Mineral Resources and Energy Minister Gwede Mantashe says interventions are being implemented to help Eskom meet the energy demand.
Mantashe said this when he participated in a debate on the State of the Nation Address (SONA) in the National Assembly, on Wednesday.
This comes after president Cyril Ramaphosa, in his SONA last week, announced measures that are underway to ensure that there is energy security for Eskom, including the procurement of emergency power; the easing of requirements and processes for generation for own use; the issuing of Section 34 Determinations, in line with the IRP [Integrated Resource Plan] 2019, and enabling municipalities in good financial standing to buy their own power.
“Keeping with the president’s commitment of a paradigm shift in energy, these concrete measures are underway to complement other efforts to improve the capabilities of Eskom for reliable electricity supply, and to ensure security of energy supply for economic growth and development.
“The results will become evident in the coming months,” Mantashe said.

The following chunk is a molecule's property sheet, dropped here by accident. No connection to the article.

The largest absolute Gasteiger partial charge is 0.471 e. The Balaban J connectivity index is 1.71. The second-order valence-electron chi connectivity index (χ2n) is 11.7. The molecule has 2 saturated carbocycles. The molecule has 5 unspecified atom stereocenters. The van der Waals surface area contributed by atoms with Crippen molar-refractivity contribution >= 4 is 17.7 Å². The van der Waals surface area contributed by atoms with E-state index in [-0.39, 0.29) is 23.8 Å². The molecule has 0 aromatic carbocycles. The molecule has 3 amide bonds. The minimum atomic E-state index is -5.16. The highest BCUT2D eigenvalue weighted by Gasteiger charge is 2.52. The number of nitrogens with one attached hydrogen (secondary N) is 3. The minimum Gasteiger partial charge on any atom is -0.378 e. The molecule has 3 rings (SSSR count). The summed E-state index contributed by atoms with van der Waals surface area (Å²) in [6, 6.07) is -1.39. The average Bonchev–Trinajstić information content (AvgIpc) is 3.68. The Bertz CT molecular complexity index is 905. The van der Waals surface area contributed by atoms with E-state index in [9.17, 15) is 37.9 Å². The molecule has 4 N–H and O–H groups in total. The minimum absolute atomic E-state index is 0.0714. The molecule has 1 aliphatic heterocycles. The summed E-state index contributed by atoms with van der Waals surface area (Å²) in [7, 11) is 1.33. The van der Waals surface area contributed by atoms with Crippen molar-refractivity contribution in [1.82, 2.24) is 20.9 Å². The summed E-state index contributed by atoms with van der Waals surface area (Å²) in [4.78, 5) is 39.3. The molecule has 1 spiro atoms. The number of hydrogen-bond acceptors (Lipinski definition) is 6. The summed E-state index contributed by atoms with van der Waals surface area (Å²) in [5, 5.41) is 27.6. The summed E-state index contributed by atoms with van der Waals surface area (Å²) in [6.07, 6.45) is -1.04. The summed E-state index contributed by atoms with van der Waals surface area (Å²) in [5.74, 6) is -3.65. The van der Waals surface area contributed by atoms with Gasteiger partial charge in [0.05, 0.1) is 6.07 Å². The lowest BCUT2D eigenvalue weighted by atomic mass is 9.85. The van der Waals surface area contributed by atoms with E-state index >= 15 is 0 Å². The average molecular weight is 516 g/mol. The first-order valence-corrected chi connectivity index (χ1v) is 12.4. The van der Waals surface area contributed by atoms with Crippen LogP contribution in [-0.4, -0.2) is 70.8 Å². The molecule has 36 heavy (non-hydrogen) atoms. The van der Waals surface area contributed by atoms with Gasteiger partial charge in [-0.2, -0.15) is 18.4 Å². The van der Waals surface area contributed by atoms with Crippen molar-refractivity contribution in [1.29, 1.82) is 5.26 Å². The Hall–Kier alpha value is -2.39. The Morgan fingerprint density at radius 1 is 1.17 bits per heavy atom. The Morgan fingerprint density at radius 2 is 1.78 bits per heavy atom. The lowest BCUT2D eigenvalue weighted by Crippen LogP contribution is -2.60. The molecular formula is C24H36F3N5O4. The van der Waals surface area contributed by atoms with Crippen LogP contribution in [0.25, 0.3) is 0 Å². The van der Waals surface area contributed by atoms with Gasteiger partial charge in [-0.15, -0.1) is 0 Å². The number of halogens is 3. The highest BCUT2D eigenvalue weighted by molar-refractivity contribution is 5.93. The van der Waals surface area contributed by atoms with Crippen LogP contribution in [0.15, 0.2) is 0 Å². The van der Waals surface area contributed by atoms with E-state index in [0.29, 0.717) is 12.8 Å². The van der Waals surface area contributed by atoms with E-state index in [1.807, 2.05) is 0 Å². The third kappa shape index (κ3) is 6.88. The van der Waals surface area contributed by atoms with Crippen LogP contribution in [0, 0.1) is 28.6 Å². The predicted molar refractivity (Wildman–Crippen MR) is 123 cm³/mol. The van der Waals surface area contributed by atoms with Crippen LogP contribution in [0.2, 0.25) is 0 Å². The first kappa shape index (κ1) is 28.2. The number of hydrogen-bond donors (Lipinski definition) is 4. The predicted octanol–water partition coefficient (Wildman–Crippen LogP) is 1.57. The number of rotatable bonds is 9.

Ministerial determination on IRP 2019 awaiting NERSA concurrence
Mantashe said, meanwhile, that IRP 2019 provides for additional capacity of 2 000MW of emergency power, 1 500MW from coal, 2 500MW from hydro, 6 000MW from photovoltaic, 14 400MW from wind, 2 088MW from storage and 3 000MW from gas.
“Section 34 Determinations to implement the IRP 2019 are finalised and await concurrence by NERSA [National Energy Regulator of South Africa].
“This will also enable opening of Bid Windows for the renewable energy power procurement and support further investment in the sector.”
Proposals from projects that can deliver electricity into the grid within three to 12 months
Mantashe said in December 2019, the Department of Energy released a Request for Information (RFI) for power projects that can deliver power to the grid in the shortest possible time on a ‘least-cost’ and ‘least-regret’ approach.
The RFI helps government to assess the availability of immediate implementable generation options and the commercial terms expected by these projects.
From the date the RFI was issued, the department has received 481 responses, which include energy supply options and Demand Side Management options for gas, liquid fuels, coal, renewables, storage and nuclear.
“Preliminary analysis is that some proposals can bring power to the grid in less than twenty-four months. It also suggests that longer-term contracting is required to ensure prices do not negatively affect the current tariffs.
“Section 34 Determination for emergency power procurement, which awaits concurrence by NERSA, is finalised,” said Mantashe.